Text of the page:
Turkey has come under fire by some critics for indirectly encouraging the formation of ISIS because of its support of Islamist opponents of Syrian President Bashar Al-Assad, and its loose control of its borders. But Ankara vehemently denies its strategy has backfired.

Turkey now sees itself a victim of ISIS with Islamist militants holding 49 Turks hostage, including diplomats and children, abducted from the Turkish consulate in Mosul in Iraq on June 11. Ankara is therefore reluctant to take a stronger role in the coalition against ISIS militants in apparent fear of aggravating the hostage situation.

"Our hands and arms are tied because of the hostages," the official told AFP.

Turkey can open Incirlik Air Base in the south for logistical and humanitarian operations in any US-led operation, according to the official who stressed that the base would not be used for lethal air strikes.

"Turkey will not take part in any combat mission, nor supply weapons," he said.

France: In favor of airstrikes in Iraq but not in Syria

France, a key ally of the United States in the planned coalition, said on Wednesday it was ready to take part in airstrikes in Iraq, but said its involvement in any military action in Syria would need to have international law behind it. Foreign Minister Laurent Fabius said the Iraqi government has asked for help internationally, but in Syria the legal basis would have to be established first.

French officials have said that would come either through a Security Council resolution or under Article 51 of the UN charter, allowing for protection of threatened populations.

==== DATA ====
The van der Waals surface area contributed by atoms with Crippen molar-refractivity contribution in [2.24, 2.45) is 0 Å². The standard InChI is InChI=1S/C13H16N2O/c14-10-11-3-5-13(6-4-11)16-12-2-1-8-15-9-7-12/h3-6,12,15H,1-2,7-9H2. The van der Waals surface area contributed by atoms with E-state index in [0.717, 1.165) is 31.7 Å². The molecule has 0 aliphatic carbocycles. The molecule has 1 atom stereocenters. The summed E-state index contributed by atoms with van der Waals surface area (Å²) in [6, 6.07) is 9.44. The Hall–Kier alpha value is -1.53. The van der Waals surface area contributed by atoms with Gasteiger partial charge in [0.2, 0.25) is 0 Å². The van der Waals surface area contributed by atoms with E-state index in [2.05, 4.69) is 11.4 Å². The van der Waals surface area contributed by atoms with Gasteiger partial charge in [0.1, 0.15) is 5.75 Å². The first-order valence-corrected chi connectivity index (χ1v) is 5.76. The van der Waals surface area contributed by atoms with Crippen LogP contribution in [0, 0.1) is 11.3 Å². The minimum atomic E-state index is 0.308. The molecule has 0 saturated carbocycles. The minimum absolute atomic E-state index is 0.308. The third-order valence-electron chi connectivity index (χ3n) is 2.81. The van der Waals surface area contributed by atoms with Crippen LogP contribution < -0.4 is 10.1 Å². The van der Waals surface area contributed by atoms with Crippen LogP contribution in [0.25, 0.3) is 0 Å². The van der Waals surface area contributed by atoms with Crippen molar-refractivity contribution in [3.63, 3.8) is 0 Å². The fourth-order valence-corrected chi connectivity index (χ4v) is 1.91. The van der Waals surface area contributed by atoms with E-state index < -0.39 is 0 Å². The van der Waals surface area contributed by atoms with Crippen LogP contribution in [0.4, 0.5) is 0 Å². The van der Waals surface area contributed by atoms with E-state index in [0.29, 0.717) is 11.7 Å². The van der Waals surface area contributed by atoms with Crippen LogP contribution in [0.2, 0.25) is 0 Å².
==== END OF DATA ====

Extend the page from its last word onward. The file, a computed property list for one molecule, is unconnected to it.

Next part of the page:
"The Russians aren't beholden to Assad," said a senior French diplomat.

"It's in their interest as much as ours to fight terrorism so we can hopefully find some pragmatic and objective ways to resolve our differences and find a way to agree."

Britain: PM spokesman vs. Foreign Secretary

British Prime Minister David Cameron has not ruled out military action against the ISIS in Syria, his spokesman said on Thursday after Foreign Secretary Philip Hammond said Britain would not take part in any air strikes there.

"In terms of air power, the prime minister has not ruled anything out and that is the position," Cameron's spokesman told reporters. However, Hammoud said Thursday that Britain won't join the United States in air strikes against ISIS jihadist fighters in Syria, without ruling out similar action in Iraq.

"Let me be clear Britain will not be taking part in any air strikes in Syria," he said in Berlin.

"We've already had that discussion in our parliament last year and we won't be revisiting that position." Regarding the wider US military campaign against ISIS militants across the area they have captured in Syria and Iraq, he said that "we are clear that we will make a contribution."

"We listened very carefully last night to what the US president had to say. We support entirely the United States' approach of developing an international and a regional coalition in support of the Iraqi government."

Speaking at a joint press conference with German Foreign Minister Frank-Walter Steinmeier, he also said that "we have to challenge the notion that ISIS is somehow unstoppable."